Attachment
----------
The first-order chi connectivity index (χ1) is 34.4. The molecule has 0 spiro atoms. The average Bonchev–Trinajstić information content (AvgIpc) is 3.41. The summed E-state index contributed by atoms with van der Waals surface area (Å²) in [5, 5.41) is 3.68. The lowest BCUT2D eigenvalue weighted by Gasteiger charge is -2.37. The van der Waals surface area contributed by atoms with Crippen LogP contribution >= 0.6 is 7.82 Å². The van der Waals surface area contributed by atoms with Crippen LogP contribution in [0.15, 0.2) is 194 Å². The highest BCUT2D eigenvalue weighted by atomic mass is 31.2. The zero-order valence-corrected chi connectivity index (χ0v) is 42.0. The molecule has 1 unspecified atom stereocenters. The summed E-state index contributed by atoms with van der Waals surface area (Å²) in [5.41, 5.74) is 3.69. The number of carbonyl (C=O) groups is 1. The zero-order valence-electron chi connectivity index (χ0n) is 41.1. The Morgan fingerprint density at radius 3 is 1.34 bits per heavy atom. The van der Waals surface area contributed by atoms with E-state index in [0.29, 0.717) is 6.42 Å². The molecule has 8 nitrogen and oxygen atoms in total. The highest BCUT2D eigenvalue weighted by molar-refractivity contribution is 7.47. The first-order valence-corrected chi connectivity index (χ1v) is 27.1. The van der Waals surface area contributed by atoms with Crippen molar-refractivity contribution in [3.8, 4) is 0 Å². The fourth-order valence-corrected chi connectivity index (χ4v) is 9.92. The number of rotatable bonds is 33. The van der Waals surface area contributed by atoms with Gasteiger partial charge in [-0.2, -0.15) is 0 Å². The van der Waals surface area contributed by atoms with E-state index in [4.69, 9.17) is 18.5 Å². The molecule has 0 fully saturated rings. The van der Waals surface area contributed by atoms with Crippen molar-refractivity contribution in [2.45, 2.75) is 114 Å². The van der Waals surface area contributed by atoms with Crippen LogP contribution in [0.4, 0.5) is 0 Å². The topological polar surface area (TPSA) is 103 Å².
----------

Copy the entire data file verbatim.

The first-order chi connectivity index (χ1) is 34.4. The molecule has 0 spiro atoms. The average Bonchev–Trinajstić information content (AvgIpc) is 3.41. The summed E-state index contributed by atoms with van der Waals surface area (Å²) in [5, 5.41) is 3.68. The lowest BCUT2D eigenvalue weighted by Gasteiger charge is -2.37. The van der Waals surface area contributed by atoms with Crippen LogP contribution >= 0.6 is 7.82 Å². The van der Waals surface area contributed by atoms with Crippen LogP contribution in [0.15, 0.2) is 194 Å². The highest BCUT2D eigenvalue weighted by atomic mass is 31.2. The zero-order valence-corrected chi connectivity index (χ0v) is 42.0. The molecule has 1 unspecified atom stereocenters. The summed E-state index contributed by atoms with van der Waals surface area (Å²) in [5.41, 5.74) is 3.69. The number of carbonyl (C=O) groups is 1. The zero-order valence-electron chi connectivity index (χ0n) is 41.1. The Morgan fingerprint density at radius 3 is 1.34 bits per heavy atom. The van der Waals surface area contributed by atoms with E-state index in [0.29, 0.717) is 6.42 Å². The molecule has 8 nitrogen and oxygen atoms in total. The highest BCUT2D eigenvalue weighted by molar-refractivity contribution is 7.47. The first-order valence-corrected chi connectivity index (χ1v) is 27.1. The van der Waals surface area contributed by atoms with Crippen molar-refractivity contribution in [3.8, 4) is 0 Å². The fourth-order valence-corrected chi connectivity index (χ4v) is 9.92. The number of rotatable bonds is 33. The van der Waals surface area contributed by atoms with Gasteiger partial charge in [-0.2, -0.15) is 0 Å². The van der Waals surface area contributed by atoms with E-state index in [4.69, 9.17) is 18.5 Å². The molecule has 0 fully saturated rings. The van der Waals surface area contributed by atoms with Crippen molar-refractivity contribution in [2.45, 2.75) is 114 Å². The van der Waals surface area contributed by atoms with Crippen LogP contribution in [0.4, 0.5) is 0 Å². The topological polar surface area (TPSA) is 103 Å².